The 101 Uses of OpenSSH: Part I

Mick scratches the surface of ssh.
SSH for the Masses: Doing the “Encrypted Telnet” Thing

What if all you need are interactive shell sessions on remote systems à la Telnet? Chances are that even without so much as looking at a configuration file, you need to simply enter:


You will be prompted for a password (ssh will assume you wish to use the same user name on the remote system as the one you're currently logged in with locally), and if that succeeds, you're in! That's arguably simpler and indisputably much more secure than Telnet.

If you need to use a different user name on the remote system than the one you're logged in with locally, you need to add the flag -l followed by your remote username. For example, if I'm logged on to my laptop as “mick” and wish to ssh to as user “mbauer”, I'll use the command:

ssh -l mbauer

What is this doing for me? Nothing seems much different from Telnet. I may be asked whether to accept the remote server's public key, it may take somewhat longer for the session to get started and depending on network conditions, server load, etc., the session may seem slightly slower than Telnet, but for the most part I won't notice much difference.

But I will have logged in without sending my username and password over the network in clear text, and all session data will be encrypted as well. I can do whatever I need to do, including su -, without worrying about eavesdroppers. And all it costs me is a tiny bit of latency!

Digging into Configuration Files

Configuring OpenSSH isn't complicated either. To control the behavior of the ssh client and server there are only two files to edit: ssh_config and sshd_config. Depending on the package you installed or the build you created, these files are either in /etc or some other place you specified using .configure's -sysconfdir directory.

ssh_config is a global configuration file for ssh client sessions initiated from the local host. Its settings are overridden by command-line options and by users' individual configuration files (kept, if they exist, in $HOME/.ssh/config). For example, if /etc/ssh/ssh_config contains the line:

Compression no

but the file /home/bobo/.ssh/config contains the line

Compression yes
then whenever the user “bobo” initiates a ssh session, compression will be enabled by default, even though for users without this setting in their own $HOME/.ssh/config files compression will be turned off. If, on the other hand, bobo invokes ssh with the command:
ssh -o Compression=no
then compression will not be enabled for that session.

In other words, the order of precedence for ssh options is, in decreasing order, the ssh command-line invocation, $HOME/.ssh/config, and /etc/ssh/ssh_config.

ssh_config consists of a list of parameters, one line per parameter, in the format:

parameter value(s)

Some parameters are Boolean and can have a value of either “yes” or “no”. Others can have a list of values separated by commas. Most parameters are self-explanatory, and all are explained in the ssh(1) man page. Table 1 shows a few of the most useful and/or important ones (italicized text indicates possible values).

Table 1. Some Basic Client Options for ssh_config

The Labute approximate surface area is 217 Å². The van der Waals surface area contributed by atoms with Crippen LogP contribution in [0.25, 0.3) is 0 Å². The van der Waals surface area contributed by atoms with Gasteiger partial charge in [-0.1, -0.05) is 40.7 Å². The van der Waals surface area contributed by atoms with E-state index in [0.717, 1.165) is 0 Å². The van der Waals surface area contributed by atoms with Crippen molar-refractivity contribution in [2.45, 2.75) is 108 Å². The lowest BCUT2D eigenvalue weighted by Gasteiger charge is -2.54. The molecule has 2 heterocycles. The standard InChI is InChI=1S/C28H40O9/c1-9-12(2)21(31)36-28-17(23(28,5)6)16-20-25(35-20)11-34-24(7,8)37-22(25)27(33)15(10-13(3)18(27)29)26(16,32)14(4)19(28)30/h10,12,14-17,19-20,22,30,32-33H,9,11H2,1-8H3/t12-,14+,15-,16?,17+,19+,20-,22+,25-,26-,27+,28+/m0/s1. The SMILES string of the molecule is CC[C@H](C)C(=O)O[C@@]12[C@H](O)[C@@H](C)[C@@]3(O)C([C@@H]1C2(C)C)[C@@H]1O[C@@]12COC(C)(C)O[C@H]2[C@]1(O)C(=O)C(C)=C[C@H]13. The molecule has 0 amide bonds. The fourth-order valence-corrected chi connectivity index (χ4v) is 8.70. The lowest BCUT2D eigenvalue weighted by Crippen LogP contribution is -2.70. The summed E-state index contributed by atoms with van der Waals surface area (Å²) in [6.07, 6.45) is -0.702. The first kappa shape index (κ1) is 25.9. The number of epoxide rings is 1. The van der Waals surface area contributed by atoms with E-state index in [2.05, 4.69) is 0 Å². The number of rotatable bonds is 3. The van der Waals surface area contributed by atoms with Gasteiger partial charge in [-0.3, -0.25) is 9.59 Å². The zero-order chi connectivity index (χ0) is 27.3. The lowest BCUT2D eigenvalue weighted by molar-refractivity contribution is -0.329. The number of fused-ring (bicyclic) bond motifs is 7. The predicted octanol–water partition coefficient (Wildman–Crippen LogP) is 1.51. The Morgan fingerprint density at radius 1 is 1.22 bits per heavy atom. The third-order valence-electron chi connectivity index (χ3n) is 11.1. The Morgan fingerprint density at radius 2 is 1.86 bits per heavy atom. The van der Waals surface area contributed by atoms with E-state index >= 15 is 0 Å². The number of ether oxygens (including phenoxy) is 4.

There are many other options in addition to these; some of them will be covered in Part II of this article. Refer to the ssh man page for a complete list.

Configuring and Running sshd, the Secure Shell Dæmon

All of that's fine if the hosts you connect to are administered by other people. But we haven't yet talked about configuring your own host to accept ssh connections. As it happens, this is very simple.

As with the ssh client, sshd's default behavior is configured in a single file, “sshd_config” that resides either in /etc or wherever else you specified the ssh's configuration directory. And as with the ssh client, settings in its configuration file are overridden by command-line arguments. Unlike the ssh client, however, there are no configuration files for the dæmon in individual users' home directories; ordinary users can't dictate how the dæmon behaves.

Table 2 describes a few of the things that can be set in sshd_config.

Table 2. Setting Parameters in sshd_config

There are many other parameters that can be set in sshd_config. We'll cover some of those next month, but understanding the above is enough to get started (assuming your immediate need is to replace Telnet and ftp).



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joviton's picture

god bless you for taking trouble in writing this tutorial of SSH .
linux is the best OS ever .


Misafir's picture

Linux Where the on World Wide should look

Using SSH

Mithilesh's picture


I am new and today used the SSH first time then i thought to study more about SSH and googled the uses of SSH and found your website its very helpfull but still i am unable to understand few things can yu suggest me any good site/article for a new user. I wanted to use this just because it is fast and i love it.

about ssh

Rakesh's picture

I read your article The 101 Uses of OpenSSH: Part I
it boost me to start doing experiments with ssh. it gives me all the basic as i am new bie to it.
But I had one problem i tried to uninstall ssh from my system to install new one using rpm -e option -> It not worked.
I knew (through net searching)the new intallation overwrite the old one, but i want to remove it and install it on my system(redhat-9).
Please can you suggest anything regarding this.

thanking you.